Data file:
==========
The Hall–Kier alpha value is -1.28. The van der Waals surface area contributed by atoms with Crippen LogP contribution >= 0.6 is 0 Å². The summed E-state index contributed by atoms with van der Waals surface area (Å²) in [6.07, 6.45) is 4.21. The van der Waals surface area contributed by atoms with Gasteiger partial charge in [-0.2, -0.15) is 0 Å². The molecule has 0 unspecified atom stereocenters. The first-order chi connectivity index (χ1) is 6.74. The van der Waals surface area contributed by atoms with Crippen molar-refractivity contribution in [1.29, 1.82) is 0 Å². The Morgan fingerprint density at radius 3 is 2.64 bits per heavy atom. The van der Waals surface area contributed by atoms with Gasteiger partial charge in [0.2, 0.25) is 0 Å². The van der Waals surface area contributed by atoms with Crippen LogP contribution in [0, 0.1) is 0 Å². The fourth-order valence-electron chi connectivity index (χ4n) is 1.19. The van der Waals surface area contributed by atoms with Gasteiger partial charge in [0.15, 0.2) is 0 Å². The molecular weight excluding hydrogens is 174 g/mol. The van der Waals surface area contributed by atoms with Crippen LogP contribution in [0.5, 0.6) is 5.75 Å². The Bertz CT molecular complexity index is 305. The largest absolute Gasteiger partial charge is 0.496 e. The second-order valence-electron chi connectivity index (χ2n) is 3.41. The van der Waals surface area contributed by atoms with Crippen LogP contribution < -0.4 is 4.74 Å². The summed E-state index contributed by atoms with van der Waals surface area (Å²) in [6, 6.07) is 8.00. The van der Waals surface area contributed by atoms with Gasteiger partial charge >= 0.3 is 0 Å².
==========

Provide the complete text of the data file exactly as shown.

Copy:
The Hall–Kier alpha value is -1.28. The van der Waals surface area contributed by atoms with Crippen LogP contribution >= 0.6 is 0 Å². The summed E-state index contributed by atoms with van der Waals surface area (Å²) in [6.07, 6.45) is 4.21. The van der Waals surface area contributed by atoms with Gasteiger partial charge in [-0.2, -0.15) is 0 Å². The molecule has 0 unspecified atom stereocenters. The first-order chi connectivity index (χ1) is 6.74. The van der Waals surface area contributed by atoms with Crippen molar-refractivity contribution in [1.29, 1.82) is 0 Å². The Morgan fingerprint density at radius 3 is 2.64 bits per heavy atom. The van der Waals surface area contributed by atoms with Gasteiger partial charge in [0.2, 0.25) is 0 Å². The van der Waals surface area contributed by atoms with Crippen LogP contribution in [0, 0.1) is 0 Å². The fourth-order valence-electron chi connectivity index (χ4n) is 1.19. The van der Waals surface area contributed by atoms with Gasteiger partial charge in [0.15, 0.2) is 0 Å². The molecular weight excluding hydrogens is 174 g/mol. The van der Waals surface area contributed by atoms with Crippen LogP contribution in [0.5, 0.6) is 5.75 Å². The Bertz CT molecular complexity index is 305. The largest absolute Gasteiger partial charge is 0.496 e. The second-order valence-electron chi connectivity index (χ2n) is 3.41. The van der Waals surface area contributed by atoms with Crippen LogP contribution < -0.4 is 4.74 Å². The summed E-state index contributed by atoms with van der Waals surface area (Å²) in [6, 6.07) is 8.00. The van der Waals surface area contributed by atoms with Gasteiger partial charge >= 0.3 is 0 Å².